Where the mo-cap stuff does shine is in the action sequences, where Zemeckis has total control of his camera. It glides over huge distances without a cut; one remarkable shot connects a great beer hall with the distant cave where a monster waits for the moment to strike. It shrinks down so it can squeeze through a key hole, and it can do extreme low angles without having to worry about digging up the floor of the soundstage. Long takes are always key to truly great, athletic action sequences and motion-capture lends itself to them, as in the first battle between Grendel (Crispin Glover!) and (an inexplicably nekkid) Beowulf, which can show off every moment of the beautifully intricate choreography, because it never has to cut around stunt doubles or accomodate different camera placements. In the world of CGI, the camera is only limited by the director's imagination, and that must be incredibly freeing.
That said, why not just make a totally computer animated movie? The characters in Brad Bird's The Incredibles or Ratatouille aren't designed to look exactly like real people, yet they're animated so expressively (without the "benefit" of motion capture) they become far more real, however counterintuitive that may seem in theory. And Bird's camera is just as lithe as Zemeckis' it's possible, now that I think about it, that The Incredibles was the last action movie that produced the same giddy adrenaline rush of Beowulf's best moments. Maybe I don't understand the technology but I don't see the advantage of motion capture, then, over a regular computer animated movie. (Is it production time? Is it cost of technology and hardware? Is it the fact that you pay millions to these movie stars and you want some of that to show up onscreen?)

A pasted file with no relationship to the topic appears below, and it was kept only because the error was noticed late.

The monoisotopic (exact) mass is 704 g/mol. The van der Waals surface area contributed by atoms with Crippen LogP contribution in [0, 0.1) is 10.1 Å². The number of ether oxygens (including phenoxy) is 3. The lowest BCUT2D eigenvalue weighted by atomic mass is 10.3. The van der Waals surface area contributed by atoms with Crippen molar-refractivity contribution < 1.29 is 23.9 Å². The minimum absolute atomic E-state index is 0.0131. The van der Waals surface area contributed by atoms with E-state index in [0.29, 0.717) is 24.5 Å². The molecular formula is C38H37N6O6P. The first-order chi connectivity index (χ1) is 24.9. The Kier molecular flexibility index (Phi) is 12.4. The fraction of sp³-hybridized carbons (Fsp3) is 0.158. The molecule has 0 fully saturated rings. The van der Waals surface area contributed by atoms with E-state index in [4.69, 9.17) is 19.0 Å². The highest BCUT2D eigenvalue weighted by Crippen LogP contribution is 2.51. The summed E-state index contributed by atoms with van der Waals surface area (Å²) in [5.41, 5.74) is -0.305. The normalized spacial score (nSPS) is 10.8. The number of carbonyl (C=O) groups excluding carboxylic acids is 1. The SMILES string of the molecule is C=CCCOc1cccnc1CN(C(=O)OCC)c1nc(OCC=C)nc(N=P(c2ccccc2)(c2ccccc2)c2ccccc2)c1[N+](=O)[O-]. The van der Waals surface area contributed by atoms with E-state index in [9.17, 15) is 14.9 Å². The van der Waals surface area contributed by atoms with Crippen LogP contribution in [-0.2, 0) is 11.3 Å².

Beowulf is not much of a movie you'll notice I haven't even attempted to dive into the murky waters that are its plot, and I don't intend to but in 3-D it is definitely an experience. The studios that release animated movies have experimented with 3-D versions of their films, and I've seen a few of them (including Meet the Robinsons and the aforementioned Monsters House), but those movies were shot for 2-D and turned into 3-D and as a result bore little of the fun uses of the technology that something designed for the medium would have. Beowulf on the other hand was always intended to be seen in 3-D, and boy are its effects fun. And sure, it's a gas to get pelted in the face with imaginary arrows (I'll admit it: I totally flinched). But where the technology surprises is in the way it heightens the sense of danger in a scene designed to build suspense, as when Beowulf enters the Grendel's cave searching for the beast and its table dancing mother and his sword juts out right in our faces, quivering ever so slightly (The still at the head of this piece approximates the effect without the benefit of the third dimension). It's a "watch where you stick that thing" moment but it doesn't take you out of the story, it enhances it; we're in that cave with Beowulf, so we're terrified what's going to leap out at us, not at him.
So love the 3-D, love the action, love the whole idea of animated fare for adults (physical adults at least, mentally this thing is pitched at immatures like myself). But still can't wrap my head around the motion capture. These faces! It's like I, Robot in fleshtones.